Everyone should give a hearty, heart-warming “howdy-do” to our latest recruit, FireMuse.
Then again, she’s from Alabama, so maybe condolences are in order...
FireMuse has a degree in graphic arts, and even managed to meet Bret Michaels without flashing her titties. These sound like useful skills, though it has yet to dawn on me how to harness them for Branch Floridian betterment.
As most of you know, the Cyber-Compound has an on-site cyber-library, staffed by our very own FireSkunk. Many of you have complained that the Librarian is never on line, wondering just what sort of operation we’re running here.
Well, ol’ girl is finally pulling her weight in her official duties! Fans of the World Domination Update have probably noticed in the back issue archive that several early issues are “missing” (owing to a computer crash back in early ’98, with none of the faithful brethren having saved copies.) Fortunately, FireSkunk has at last come through and uncovered copies of these lost editions. So as soon as I can, I’ll get them manually transcribed to html and posted on-line. After all, I’m sure readers are keenly interested in seeing early rants about Mark David Chapman, our scheme for “Branch Floridian World Domination and Weight Control,” The Elvis crop-circle sighting (full of popped corn!), and my infamous run-in with Bubba the Barbarian.
The other noteworthy contribution to our reference library has been the creation of an exhaustive index (sort of) of every Update issue with hyperlinked content inventory. Now it’s much easier to find specific rants.
Not that anyone would actually want to...
...meanwhile, back in the Domain of World Domination...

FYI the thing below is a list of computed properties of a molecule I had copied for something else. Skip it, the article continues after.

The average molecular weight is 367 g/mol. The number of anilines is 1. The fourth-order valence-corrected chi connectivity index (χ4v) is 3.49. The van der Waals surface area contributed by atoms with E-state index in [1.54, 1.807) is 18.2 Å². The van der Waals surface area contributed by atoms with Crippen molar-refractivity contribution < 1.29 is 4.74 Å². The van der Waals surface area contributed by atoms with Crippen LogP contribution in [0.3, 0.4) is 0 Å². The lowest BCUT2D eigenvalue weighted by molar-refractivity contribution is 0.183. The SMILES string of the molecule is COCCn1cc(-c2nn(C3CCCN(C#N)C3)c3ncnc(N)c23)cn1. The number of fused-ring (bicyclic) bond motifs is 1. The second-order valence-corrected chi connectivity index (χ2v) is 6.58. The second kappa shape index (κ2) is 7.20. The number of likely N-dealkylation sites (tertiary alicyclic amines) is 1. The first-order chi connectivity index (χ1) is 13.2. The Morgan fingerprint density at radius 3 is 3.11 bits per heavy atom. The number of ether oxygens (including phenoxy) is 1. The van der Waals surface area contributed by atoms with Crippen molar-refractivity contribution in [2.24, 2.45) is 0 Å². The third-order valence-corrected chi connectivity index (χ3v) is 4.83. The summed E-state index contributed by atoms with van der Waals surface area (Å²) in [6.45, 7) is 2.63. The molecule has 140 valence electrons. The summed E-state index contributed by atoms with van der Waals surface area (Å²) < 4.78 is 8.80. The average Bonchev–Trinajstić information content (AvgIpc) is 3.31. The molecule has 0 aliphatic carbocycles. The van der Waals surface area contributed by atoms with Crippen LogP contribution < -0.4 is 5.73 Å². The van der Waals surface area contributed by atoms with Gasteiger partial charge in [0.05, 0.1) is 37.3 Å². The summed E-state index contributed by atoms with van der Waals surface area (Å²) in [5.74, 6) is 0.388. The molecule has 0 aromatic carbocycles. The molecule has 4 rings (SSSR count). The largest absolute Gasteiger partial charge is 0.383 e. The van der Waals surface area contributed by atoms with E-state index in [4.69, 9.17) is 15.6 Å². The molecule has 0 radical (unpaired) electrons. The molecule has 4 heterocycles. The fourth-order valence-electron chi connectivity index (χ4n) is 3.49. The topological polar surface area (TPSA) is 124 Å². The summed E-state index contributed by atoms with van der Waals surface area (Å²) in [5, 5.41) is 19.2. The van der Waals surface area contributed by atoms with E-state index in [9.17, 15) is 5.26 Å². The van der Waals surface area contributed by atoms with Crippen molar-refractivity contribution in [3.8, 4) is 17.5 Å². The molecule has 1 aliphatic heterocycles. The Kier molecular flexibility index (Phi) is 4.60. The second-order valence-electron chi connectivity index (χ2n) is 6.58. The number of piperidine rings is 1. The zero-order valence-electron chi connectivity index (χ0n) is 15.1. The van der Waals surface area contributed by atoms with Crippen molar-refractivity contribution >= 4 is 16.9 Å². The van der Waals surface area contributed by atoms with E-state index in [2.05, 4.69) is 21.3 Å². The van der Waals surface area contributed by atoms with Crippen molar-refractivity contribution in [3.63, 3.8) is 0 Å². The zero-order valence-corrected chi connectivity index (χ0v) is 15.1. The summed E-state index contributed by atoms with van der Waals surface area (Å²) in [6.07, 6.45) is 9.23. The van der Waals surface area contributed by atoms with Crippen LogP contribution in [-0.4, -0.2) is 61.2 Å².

Jungle Fun (parts three and four)
About two years ago, I did an article on the Jonestown Massacre that was apparently impressive enough that it landed a slot in a bona fide academic publication.
Although Jonestown in its entirety is a disturbing subject, one of the most troubling aspects—especially from a conspiracy skew—was the hit squad (ostensibly from the commune) that drove out to the Port Kaituma airport to assassinate Congressman Leo Ryan as he was leaving Guyana. My commentary, for context, is worth repeating:
Of the four dead at the airport, one was a journalist cameraman who filmed the incident rather than run away—until he got a shotgun to his chest. To my knowledge, no one has ever taken the obvious step of enlarging the film and asking Jonestown survivors, “do you know any of these people?” In fact, the complete, unedited film is surprisingly hard to find. According to one early synopsis, the 8-man hit squad pulled up in a tractor trailer, a vehicle not found or known to Jonestown. They seemed to be wearing identical military fatigues, not the random “casual clothes” sported by everyone back at camp. Their attack formation looked a lot like what is known in basic army training as a ‘squad diamond,’ and they were obviously well armed and coordinated. Does this sound like a rag tag vigilante team from an agricultural commune?
I still keep in touch with Dr. Rebecca Moore, the woman who runs an excellent web site on the Jonestown Tragedy, and she recently told me that she was very close to actually getting her hands on a copy of the unedited airport tape. And yes, she would be glad to kick down a copy [a fair trade, as she owes me: I gave her a gratis copy of the otherwise unknown Jim Jones “War Whoop” Sermon, which I think everyone will agree is one of the creepiest things you’ll ever hear...)
So hopefully in the next issue or so you can expect an analysis of the airport tape that will either lay to rest some old questions or rip them open with a salt-encrusted razor...
While we’re on the subject of Jonestown and unsolved enigmas there-of, the latest issue of the Jonestown Report brings up a bombshell which I was previously unaware of. I excerpt from the full piece by Fielding McGehee III here:
Much more mysterious -- indeed, at this point, unexplained -- is tape Q 875, found along with the hundreds of others at Jonestown. There was apparently nothing special about the location of the tape, or any differences in appearance to distinguish it from the others, or anything else. It was just there. As opposed to all the other tapes, though, this is the only tape made after the deaths.